How to Make the Most of Nonprofit Accounting Software


Most nonprofits are small or midsize operations. And like their counterparts in the business world, they often struggle to maintain an efficient back office due to lack of resources — especially if they are growing fast. For 501(c)(3) nonprofit leaders, back-office pressures can be even more intense due to the added responsibility of maintaining tax-exempt status.

Nonprofit accounting software can help to ease the burden on back-office staff for these organizations. However, many nonprofits choose to put off this type of investment because they think they're too small of an operation or can't afford the technology, says Jim Arnott, a senior executive at Blackbaud Inc., a supplier of software and services designed for nonprofits.

However, according to Arnott, Software-as-a-Service (SaaS) licensing and delivery models make it easier and more cost-effective for nonprofits to access tech tools that can help them better manage their back-office responsibilities and move away from time-consuming and error-prone manual processes.

“Using these tools also gives them [nonprofits] more time to focus on their mission, which is what's most important,” he says.

Regardless of the potential benefits, making the leap from manual to automated processes can be daunting even for tech-savvy back-office teams. Here are a few tips to ensure you get the most value from your nonprofit accounting software.

Take Advantage of Training

“Training is the most critical part of implementing a new system, but it's often overlooked or cut to keep costs down,” Arnott explains. He says cross-training is also valuable because it helps ensure that the nonprofit can still operate smoothly when back-office staff leave or are unable to work for an extended period.

Be Flexible

Different systems function in different ways, and what worked in the old system may not be a perfect fit for the new system, Arnott cautions. “Seek to understand how the new system will affect your operations, and listen to your implementation resources,” he says. “Their job is to configure the software to match the customer's business needs until they can't. Then, they configure the customer's business needs to match the software.”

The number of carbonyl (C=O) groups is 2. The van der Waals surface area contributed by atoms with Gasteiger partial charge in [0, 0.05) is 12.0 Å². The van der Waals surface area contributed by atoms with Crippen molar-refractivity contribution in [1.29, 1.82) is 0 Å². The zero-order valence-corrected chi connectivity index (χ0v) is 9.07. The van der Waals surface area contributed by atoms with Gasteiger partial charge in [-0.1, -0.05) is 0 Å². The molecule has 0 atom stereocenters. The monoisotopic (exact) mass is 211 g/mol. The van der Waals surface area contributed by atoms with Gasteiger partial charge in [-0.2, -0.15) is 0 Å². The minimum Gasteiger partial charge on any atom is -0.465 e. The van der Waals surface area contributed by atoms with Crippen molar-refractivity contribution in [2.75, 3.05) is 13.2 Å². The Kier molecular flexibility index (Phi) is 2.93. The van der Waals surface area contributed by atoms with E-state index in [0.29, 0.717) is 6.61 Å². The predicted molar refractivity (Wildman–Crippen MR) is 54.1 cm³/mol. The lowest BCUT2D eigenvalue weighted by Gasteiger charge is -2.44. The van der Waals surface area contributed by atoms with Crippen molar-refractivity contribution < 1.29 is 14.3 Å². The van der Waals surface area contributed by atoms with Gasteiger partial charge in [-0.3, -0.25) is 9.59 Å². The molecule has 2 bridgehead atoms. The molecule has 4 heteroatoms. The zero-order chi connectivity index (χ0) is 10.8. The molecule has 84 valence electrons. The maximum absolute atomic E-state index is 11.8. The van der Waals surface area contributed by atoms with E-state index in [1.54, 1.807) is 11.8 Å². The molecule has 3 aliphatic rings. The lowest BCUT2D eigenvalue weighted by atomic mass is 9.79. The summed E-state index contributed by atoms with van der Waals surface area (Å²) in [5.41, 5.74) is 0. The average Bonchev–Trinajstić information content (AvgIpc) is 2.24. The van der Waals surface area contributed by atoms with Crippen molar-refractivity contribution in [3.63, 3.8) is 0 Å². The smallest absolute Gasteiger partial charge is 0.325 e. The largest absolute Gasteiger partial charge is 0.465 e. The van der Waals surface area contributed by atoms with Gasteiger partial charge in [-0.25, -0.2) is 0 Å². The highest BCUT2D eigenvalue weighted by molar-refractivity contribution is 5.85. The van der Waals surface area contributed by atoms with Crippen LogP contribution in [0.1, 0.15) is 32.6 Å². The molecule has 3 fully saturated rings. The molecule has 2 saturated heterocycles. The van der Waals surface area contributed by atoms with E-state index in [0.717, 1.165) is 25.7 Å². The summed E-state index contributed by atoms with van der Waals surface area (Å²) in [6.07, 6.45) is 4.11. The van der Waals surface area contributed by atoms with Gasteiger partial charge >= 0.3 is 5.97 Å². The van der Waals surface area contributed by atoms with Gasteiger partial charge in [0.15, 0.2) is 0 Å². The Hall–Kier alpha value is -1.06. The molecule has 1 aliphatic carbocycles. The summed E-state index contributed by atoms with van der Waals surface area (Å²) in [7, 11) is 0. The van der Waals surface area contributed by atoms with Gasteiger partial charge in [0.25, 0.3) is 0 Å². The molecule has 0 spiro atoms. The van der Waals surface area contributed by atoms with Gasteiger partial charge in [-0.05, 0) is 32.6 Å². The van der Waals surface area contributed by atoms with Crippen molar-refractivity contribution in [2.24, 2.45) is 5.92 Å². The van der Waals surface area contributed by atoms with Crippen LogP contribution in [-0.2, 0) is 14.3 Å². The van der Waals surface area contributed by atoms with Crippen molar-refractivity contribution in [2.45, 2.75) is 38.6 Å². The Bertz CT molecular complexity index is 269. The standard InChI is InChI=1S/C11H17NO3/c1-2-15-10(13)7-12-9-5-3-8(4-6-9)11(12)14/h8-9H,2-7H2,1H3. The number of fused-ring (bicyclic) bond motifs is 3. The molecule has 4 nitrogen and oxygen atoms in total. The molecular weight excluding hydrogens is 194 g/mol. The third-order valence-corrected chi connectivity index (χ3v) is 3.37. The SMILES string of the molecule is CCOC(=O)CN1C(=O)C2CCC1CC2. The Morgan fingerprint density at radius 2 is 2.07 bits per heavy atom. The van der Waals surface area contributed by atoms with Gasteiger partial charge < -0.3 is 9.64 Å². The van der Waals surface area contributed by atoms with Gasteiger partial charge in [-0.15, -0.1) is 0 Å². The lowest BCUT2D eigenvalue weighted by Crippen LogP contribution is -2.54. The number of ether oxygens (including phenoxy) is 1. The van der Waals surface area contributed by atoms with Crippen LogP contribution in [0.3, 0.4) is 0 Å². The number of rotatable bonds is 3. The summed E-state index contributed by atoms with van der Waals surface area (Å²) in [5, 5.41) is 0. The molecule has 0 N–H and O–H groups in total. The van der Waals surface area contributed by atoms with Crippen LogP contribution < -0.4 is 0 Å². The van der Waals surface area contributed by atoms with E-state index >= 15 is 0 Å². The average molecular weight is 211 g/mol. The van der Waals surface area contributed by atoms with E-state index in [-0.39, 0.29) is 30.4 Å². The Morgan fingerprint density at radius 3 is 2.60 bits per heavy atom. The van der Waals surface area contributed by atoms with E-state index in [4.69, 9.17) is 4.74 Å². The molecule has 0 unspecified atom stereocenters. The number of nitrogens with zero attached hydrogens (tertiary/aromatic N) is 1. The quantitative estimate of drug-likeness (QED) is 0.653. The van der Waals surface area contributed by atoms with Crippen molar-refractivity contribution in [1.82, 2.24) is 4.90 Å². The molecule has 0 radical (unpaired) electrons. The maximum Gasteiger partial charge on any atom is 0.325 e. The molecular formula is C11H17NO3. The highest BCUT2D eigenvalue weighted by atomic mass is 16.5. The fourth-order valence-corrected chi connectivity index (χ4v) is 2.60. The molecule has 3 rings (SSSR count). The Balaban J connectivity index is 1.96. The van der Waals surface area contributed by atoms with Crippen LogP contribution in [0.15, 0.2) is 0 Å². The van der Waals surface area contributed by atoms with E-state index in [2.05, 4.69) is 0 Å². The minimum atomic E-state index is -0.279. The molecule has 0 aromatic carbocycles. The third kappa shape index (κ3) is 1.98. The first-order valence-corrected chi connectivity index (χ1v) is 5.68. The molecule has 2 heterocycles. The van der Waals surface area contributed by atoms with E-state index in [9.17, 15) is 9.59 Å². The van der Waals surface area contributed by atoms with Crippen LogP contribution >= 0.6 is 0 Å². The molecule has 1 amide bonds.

Invest in Everything You Need

Cost-conscious nonprofits naturally want to make certain that they're spending wisely when choosing a software solution. However, not taking a long-term view when selecting features could prove costly later, according to Arnott. “Configuring a system is much easier than trying to reconfigure one,” he explains. “Know what you can add in the future, like user licenses, and know what should be done up front, like adding a particular module.”

Stay up to Date

Software, like all technology, evolves over time. “New features are added, bugs are squashed and the interface may get an overhaul,” Arnott says. He adds that working with a cloud vendor can be beneficial for nonprofits of all sizes, especially those with a lean IT team, because updates happen automatically.

Even though operational staff behind a small or midsize nonprofit are usually well-versed at solving challenges on their own, Arnott says, “DIY” is not the way to go when implementing nonprofit accounting software. “Going it alone may seem like a good idea at the time, but in the long run hiring a professional is always the best choice,” he explains.

In addition, Arnott advises nonprofit management to include all back-office staff in the vendor selection and software implementation processes.

“You may think you know everything about how the accounting department runs, but your staff will be using the software every day and they know how they like things to work,” he says. “If you don't involve them, you may end up with unhappy staff. Manage change by providing necessary training and giving your people a voice in the process.”
See how PEX automatically controls budgets, tracks spending and time-consuming reconciliations.  

Jane Irene Kelly, who has two decades of professional writing, editing and reporting experience, writes about business and technology. Jane is a graduate of Syracuse University’s S.I. Newhouse School of Public Communications and resides in Pennsylvania.

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